The bare minimum

When the cicadas start buzzing early in the morning we know we’re in for a scorcher. With temps in the 90′s, high humidity and ground level ozone levels that were predicted to “approach or exceed unhealthy standards”, all we can do – without falling over – is the bare minimum. It’s a good thing we’ve finished planting because all we really need to do now is water, maintain, and harvest the bounty. As for watering, Nature helped a bit yesterday with a freakish afternoon downpour that gave us at least half an inch and by the looks of the refreshed gardens, some of it actually soaked in rather than running right off. As for maintaining, I feel inclined to leave a few extra seedheads for the goldfinch and have concentrated on staking slouchers instead. (I have never noticed our pink peony poppy seedheads looking eaten before – peeled like bananas. But today I caught a glimpse of the goldfinch at work on them and also snacking on the Verbena bonariensis.)

And as for harvesting, there were lots of flowers to pick bright and early for house arrangements, and the vegetables are coming in gangbusters. It was wonderful to be joined by a skeleton crew of very local and very willing-to-be-sweaty volunteers who spent an hour picking a cart-full for the East Bay Food Pantry and then hopefully went straight home to recuperate in front of the A/C. The rest of us on staff who aren’t relaxing on vacation (I’ll follow Gail’s excellent example in a couple of weeks) will have to find inside work for the rest of the day. Check out the fruits of some of my indoor labor here - I finally published plant list pdfs! (For future reference, they are located in a clickable page on the right-hand sidebar, underneath BECOME A MEMBER.)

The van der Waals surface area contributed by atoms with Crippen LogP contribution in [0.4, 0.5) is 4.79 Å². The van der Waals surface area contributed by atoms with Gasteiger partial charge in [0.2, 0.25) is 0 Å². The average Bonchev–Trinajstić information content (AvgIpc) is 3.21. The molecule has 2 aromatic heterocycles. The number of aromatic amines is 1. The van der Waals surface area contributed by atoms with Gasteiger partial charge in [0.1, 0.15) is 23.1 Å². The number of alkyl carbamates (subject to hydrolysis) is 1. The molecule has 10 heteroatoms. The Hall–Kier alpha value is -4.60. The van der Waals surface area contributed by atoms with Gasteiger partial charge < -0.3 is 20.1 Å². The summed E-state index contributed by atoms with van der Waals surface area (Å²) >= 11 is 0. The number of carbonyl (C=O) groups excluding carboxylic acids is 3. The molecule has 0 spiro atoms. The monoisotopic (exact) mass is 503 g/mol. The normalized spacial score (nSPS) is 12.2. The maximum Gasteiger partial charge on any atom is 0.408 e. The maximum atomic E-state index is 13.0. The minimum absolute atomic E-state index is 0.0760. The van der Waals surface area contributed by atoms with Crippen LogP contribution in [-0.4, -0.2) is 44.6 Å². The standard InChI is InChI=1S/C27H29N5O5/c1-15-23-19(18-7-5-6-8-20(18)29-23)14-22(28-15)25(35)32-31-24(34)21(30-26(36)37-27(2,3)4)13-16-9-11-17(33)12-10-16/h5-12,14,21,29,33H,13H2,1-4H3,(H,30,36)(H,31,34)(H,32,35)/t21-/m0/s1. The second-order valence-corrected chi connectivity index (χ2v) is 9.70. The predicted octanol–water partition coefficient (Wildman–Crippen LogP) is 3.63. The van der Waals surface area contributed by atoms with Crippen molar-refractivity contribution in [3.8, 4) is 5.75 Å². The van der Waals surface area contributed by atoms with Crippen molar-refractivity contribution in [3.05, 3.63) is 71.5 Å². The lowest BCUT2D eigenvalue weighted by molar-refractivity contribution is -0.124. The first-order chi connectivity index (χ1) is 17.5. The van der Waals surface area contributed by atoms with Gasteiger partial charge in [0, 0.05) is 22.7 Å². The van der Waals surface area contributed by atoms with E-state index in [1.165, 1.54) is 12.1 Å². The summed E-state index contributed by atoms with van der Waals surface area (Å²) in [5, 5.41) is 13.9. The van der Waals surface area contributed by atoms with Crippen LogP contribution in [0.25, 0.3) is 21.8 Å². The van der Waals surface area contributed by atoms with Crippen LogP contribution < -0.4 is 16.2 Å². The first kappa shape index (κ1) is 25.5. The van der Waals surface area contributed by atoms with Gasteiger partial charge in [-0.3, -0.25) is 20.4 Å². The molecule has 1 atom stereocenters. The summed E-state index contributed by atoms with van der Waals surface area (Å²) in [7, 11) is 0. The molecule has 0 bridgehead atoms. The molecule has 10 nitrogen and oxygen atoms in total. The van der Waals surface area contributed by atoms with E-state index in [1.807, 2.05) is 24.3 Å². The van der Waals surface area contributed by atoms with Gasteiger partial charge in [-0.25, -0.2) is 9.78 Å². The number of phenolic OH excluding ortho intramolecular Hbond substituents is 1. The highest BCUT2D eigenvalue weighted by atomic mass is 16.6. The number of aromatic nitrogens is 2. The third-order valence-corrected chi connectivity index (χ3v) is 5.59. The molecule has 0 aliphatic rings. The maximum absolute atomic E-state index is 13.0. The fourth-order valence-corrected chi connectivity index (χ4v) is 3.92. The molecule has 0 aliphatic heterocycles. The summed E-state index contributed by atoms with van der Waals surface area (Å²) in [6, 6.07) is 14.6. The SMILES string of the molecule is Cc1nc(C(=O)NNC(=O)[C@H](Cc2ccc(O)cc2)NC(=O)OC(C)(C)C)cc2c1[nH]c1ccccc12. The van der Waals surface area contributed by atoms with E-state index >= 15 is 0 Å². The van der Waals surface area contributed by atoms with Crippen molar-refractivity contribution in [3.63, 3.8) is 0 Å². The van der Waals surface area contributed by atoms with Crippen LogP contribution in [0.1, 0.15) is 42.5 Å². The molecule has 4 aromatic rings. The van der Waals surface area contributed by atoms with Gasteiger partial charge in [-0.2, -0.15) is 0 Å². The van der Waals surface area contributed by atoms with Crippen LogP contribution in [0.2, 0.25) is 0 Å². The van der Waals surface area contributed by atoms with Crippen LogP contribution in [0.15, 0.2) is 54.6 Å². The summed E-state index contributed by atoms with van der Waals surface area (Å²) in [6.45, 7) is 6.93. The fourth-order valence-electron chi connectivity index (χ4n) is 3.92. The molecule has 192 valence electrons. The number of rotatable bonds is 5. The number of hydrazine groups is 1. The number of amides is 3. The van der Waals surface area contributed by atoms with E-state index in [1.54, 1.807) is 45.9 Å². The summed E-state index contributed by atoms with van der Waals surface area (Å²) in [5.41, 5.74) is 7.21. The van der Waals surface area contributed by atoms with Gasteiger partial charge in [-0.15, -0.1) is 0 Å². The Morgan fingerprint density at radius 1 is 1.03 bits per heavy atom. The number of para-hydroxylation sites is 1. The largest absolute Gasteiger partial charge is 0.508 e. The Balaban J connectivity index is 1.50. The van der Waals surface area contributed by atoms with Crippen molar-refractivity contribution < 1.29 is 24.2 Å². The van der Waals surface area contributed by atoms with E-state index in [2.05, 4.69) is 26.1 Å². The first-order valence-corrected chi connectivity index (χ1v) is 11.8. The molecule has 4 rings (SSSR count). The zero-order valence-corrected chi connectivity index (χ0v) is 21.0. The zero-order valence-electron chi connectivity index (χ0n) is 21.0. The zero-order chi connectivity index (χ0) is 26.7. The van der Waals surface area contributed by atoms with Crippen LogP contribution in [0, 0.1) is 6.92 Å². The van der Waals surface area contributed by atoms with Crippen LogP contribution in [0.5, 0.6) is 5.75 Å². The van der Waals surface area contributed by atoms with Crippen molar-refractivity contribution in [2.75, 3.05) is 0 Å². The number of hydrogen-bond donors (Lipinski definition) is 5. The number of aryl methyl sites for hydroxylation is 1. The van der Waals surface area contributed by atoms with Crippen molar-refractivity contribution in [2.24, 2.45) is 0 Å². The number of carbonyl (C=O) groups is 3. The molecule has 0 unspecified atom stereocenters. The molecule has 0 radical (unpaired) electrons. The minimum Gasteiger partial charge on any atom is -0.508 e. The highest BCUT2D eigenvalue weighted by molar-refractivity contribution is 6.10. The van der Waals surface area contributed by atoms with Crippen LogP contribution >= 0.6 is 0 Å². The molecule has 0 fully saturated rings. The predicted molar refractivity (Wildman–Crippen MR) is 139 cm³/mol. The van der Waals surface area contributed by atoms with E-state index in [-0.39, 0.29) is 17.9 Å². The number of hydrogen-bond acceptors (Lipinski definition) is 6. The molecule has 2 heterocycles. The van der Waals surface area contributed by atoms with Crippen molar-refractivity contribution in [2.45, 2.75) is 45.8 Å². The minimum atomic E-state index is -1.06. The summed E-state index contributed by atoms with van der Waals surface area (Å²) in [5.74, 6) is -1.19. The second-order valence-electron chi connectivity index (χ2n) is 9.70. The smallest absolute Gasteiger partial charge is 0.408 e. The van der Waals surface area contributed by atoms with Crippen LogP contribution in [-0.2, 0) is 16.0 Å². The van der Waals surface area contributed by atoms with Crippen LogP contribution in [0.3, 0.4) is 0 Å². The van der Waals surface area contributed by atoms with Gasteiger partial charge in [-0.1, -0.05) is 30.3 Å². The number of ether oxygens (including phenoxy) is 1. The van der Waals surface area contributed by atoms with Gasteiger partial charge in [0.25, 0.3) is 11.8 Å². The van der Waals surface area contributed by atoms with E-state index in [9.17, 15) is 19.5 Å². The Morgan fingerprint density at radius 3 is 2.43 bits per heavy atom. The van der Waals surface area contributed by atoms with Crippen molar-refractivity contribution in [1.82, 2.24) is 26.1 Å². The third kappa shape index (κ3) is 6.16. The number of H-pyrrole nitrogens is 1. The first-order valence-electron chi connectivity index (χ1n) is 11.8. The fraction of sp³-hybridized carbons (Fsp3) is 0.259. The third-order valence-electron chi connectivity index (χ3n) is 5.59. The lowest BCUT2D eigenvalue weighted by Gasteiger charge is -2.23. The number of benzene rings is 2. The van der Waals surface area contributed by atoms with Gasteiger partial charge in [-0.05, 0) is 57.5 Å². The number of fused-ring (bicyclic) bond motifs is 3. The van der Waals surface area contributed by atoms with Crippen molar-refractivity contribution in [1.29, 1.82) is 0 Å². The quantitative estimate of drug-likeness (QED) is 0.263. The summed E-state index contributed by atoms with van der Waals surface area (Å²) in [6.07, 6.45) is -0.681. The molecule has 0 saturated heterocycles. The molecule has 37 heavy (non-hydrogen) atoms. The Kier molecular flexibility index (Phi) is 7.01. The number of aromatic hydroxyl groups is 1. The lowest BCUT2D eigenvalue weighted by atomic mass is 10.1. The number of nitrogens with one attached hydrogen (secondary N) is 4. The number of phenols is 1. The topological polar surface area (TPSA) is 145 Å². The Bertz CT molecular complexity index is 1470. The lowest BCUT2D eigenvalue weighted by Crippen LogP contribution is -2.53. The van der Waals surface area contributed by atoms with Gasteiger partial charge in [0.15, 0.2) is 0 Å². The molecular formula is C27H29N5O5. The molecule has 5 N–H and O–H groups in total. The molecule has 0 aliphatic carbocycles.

What are you doing to keep cool?

4 thoughts on “The bare minimum

  1. Very cool about helping the local food pantry. Do all of your vegetables go there (of course after the grower’s share)?

    I am going to have to come down again, it has been about 5 years. 20 since I was in a wedding there.

    Reed, We encourage staff and volunteers to pick from the vegetable garden but we do a big harvest every Tuesday of whatever is ripe (or in the case of the zukes, overripe) and send most of that along to the food pantry. I hope you make another visit soon – things have changed a lot in 5 years! -kris

  2. Verbenna bonarienses is a great plant. Ours are still a ways from blooming, I was glad to read that the gold finch like them. We love those birds and attract them with niger seeds.

    The goldfinch seem to be only visiting the verbena incidentally – they’re really working on the poppy seedheads. In fact, I think they might be addicted to those! -kris

  3. I’m with Reed. A big thanks for sharing with the food pantry. I do the ordering from the food bank for our local food pantry in Pepin, Wisconsin. It’s rare that we can get enough produce and often it’s not in good condition when we get it. So you are doing a VERY good thing! Can’t wait to see the gardens in August when I’m in RI!

    Pat, Donating to the food pantry is our pleasure – truly. I hope I don’t miss your visit! -kris

  4. I commented just yesterday morning on the cicadas chirping and the impending heat of the day. It was a hot one but the thunderstorms broke the cycle I hope. Love the produce of summer and how wonderful to share it with the food pantry.

    Layanee, We always say the same things! And I hope you’re enjoying the break in the heat – feels deliciously chilly! I might need a sweater… -kris

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